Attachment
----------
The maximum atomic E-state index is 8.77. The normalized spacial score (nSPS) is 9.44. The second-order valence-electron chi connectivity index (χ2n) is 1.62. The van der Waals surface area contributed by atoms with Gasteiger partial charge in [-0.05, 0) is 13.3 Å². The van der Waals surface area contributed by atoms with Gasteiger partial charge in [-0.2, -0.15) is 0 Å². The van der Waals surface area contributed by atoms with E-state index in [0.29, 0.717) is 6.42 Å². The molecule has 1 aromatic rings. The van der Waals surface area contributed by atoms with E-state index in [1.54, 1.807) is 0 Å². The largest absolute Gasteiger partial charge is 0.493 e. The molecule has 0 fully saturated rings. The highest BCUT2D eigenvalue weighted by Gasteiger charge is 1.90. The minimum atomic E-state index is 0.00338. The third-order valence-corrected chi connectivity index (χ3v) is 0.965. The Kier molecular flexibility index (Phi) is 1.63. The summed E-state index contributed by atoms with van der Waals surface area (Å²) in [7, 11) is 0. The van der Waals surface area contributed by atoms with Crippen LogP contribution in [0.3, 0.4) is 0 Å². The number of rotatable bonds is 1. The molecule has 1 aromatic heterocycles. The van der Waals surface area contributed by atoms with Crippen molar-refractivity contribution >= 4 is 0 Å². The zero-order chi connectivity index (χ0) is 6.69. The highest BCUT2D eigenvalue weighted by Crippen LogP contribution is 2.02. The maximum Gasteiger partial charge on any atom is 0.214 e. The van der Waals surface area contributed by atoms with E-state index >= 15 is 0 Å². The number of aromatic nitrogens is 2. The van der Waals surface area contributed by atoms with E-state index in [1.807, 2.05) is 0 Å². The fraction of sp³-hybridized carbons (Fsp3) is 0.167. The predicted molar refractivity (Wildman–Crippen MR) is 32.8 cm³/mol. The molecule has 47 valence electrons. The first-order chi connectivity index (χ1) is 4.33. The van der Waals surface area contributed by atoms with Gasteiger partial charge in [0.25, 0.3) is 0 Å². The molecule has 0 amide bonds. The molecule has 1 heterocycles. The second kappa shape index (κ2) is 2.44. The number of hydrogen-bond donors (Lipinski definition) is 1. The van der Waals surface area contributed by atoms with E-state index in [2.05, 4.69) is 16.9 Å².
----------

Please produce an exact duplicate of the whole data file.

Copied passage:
The maximum atomic E-state index is 8.77. The normalized spacial score (nSPS) is 9.44. The second-order valence-electron chi connectivity index (χ2n) is 1.62. The van der Waals surface area contributed by atoms with Gasteiger partial charge in [-0.05, 0) is 13.3 Å². The van der Waals surface area contributed by atoms with Gasteiger partial charge in [-0.2, -0.15) is 0 Å². The van der Waals surface area contributed by atoms with E-state index in [0.29, 0.717) is 6.42 Å². The molecule has 1 aromatic rings. The van der Waals surface area contributed by atoms with E-state index in [1.54, 1.807) is 0 Å². The largest absolute Gasteiger partial charge is 0.493 e. The molecule has 0 fully saturated rings. The highest BCUT2D eigenvalue weighted by Gasteiger charge is 1.90. The minimum atomic E-state index is 0.00338. The third-order valence-corrected chi connectivity index (χ3v) is 0.965. The Kier molecular flexibility index (Phi) is 1.63. The summed E-state index contributed by atoms with van der Waals surface area (Å²) in [7, 11) is 0. The van der Waals surface area contributed by atoms with Crippen LogP contribution in [0.3, 0.4) is 0 Å². The number of rotatable bonds is 1. The molecule has 1 aromatic heterocycles. The van der Waals surface area contributed by atoms with Crippen molar-refractivity contribution >= 4 is 0 Å². The zero-order chi connectivity index (χ0) is 6.69. The highest BCUT2D eigenvalue weighted by Crippen LogP contribution is 2.02. The maximum Gasteiger partial charge on any atom is 0.214 e. The van der Waals surface area contributed by atoms with E-state index >= 15 is 0 Å². The number of aromatic nitrogens is 2. The van der Waals surface area contributed by atoms with E-state index in [1.807, 2.05) is 0 Å². The fraction of sp³-hybridized carbons (Fsp3) is 0.167. The predicted molar refractivity (Wildman–Crippen MR) is 32.8 cm³/mol. The molecule has 47 valence electrons. The first-order chi connectivity index (χ1) is 4.33. The van der Waals surface area contributed by atoms with Gasteiger partial charge in [0.25, 0.3) is 0 Å². The molecule has 0 amide bonds. The molecule has 1 heterocycles. The second kappa shape index (κ2) is 2.44. The number of hydrogen-bond donors (Lipinski definition) is 1. The van der Waals surface area contributed by atoms with E-state index in [2.05, 4.69) is 16.9 Å².